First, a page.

I’ve mentioned a few times before that I play baseball. I’ve bragged about how good I am, about how hard I can throw. But I’ve never really talked about baseball – never said what I hope for, what my realistic prospects are, and what it would mean to me if I could nut up and get it done.
Instead, as anyone foolish enough to come back to this blog more than once can attest, I spend most of my time trying to be funny, or preposterously exaggerating a position I believe in. I don’t talk very seriously, because when you talk seriously, you’re asking people to take you seriously, and therefore becoming accountable for what you say. And obviously I’m not much for that… so I just goof around.
Baseball, though, has been the one thing I can’t even goof around about. But I’ve also not talked about it seriously – hell, no. Now, I guess I will.
Even though putting down in black and white what I want to do sets me up for a hell of a let-down if I don’t do it. Maybe a lot of you won’t understand why this is sort of a big deal, but maybe you will. A favorite professor of mine once told me to “be radically honest.” So I’m going to give that a one-time go.
I love baseball. I’ve always played (organized ball since I was six, yardball before that), and I’m pretty good. Four years I played in college, at a D-III school in a pretty good conference, and last summer (after graduation) I played in the Chicago Suburban Baseball League (former home to Tim Mahay, Curtis Granderson and Jerry Hairston) – where I was fortunate enough to be named to the All-Star Team: mine is one of these thirty names.
I’m a right-handed pitcher, I’m 6’6”, 225, and my fastball has been clocked at 92 mph. My slider needs work, but it’s not bad. My change-up is a good one as long as I stay on top of it.
My coach last summer asked me if I would be interested in playing professional baseball. I would. I’ve been fascinated with that idea ever since my pitching coach suggested the possibility my freshman year in college.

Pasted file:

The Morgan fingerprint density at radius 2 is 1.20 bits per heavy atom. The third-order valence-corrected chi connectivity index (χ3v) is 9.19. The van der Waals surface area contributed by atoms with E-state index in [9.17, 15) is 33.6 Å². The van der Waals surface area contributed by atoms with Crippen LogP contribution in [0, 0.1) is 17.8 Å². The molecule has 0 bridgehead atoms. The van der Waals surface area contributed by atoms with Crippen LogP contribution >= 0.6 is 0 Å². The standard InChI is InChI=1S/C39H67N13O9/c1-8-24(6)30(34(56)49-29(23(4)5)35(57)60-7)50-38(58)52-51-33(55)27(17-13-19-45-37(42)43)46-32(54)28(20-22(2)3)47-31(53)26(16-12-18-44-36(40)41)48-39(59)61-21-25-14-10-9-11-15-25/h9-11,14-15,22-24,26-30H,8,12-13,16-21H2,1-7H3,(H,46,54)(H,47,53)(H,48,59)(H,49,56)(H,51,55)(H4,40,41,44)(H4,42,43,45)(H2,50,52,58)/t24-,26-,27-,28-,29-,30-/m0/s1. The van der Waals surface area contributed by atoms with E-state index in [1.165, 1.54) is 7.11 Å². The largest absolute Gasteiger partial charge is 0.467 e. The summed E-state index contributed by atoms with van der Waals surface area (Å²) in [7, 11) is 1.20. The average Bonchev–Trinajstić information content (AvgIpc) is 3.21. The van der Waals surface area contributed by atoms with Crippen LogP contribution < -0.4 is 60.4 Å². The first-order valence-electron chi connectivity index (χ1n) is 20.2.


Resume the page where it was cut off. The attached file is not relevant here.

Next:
So hopefully, sometime near the end of April, I’ll have a private tryout with the coach of the Gary Railcats, an independent pro team that plays in the Northern League.
I’m pinning a lot on that tryout, and I’m nervous about not making it.
It’s a long shot. I tell everyone it’s a long shot. But there’s no way I’d do it if I didn’t think I could make it. I think I am going to make it. But it is a long shot.
I’ve been throwing into a tarp hung from the ceiling in the attic at my house to get my arm in shape. It’s not as good having someone to throw with, but hopefully it’s enough.
People have asked me if I have a dream job, and I always say no. People have asked me if I know what I want to do with my life, and I always say no.
This is my dream job. But I’ve been afraid to say so, because if I don’t make it, what does that make me?
It’s not like an interview. It’s not to see if you’re “a fit.” It’s not to find out if you’ll get along with your teammates, if you “mesh with the vision of the company,” or “correspond to the implementation of the mission statement.”
This is what it is: are you good enough? Do you throw hard enough?
They stick you on a short hill, sixty feet and six inches from the plate and you just have to throw the ball. Really hard, and really accurately. You have to be uncannily good. You have to be a sort of freak.
They won’t ask you “what’s your biggest weakness?” They’ll tell you. I’m not used to hearing that.
It’s April Fool’s Day, and I guess it’s ironic or appropriate or both that this is about the most serious I ever get. Every other day is a joke for me. But not today. Not this April.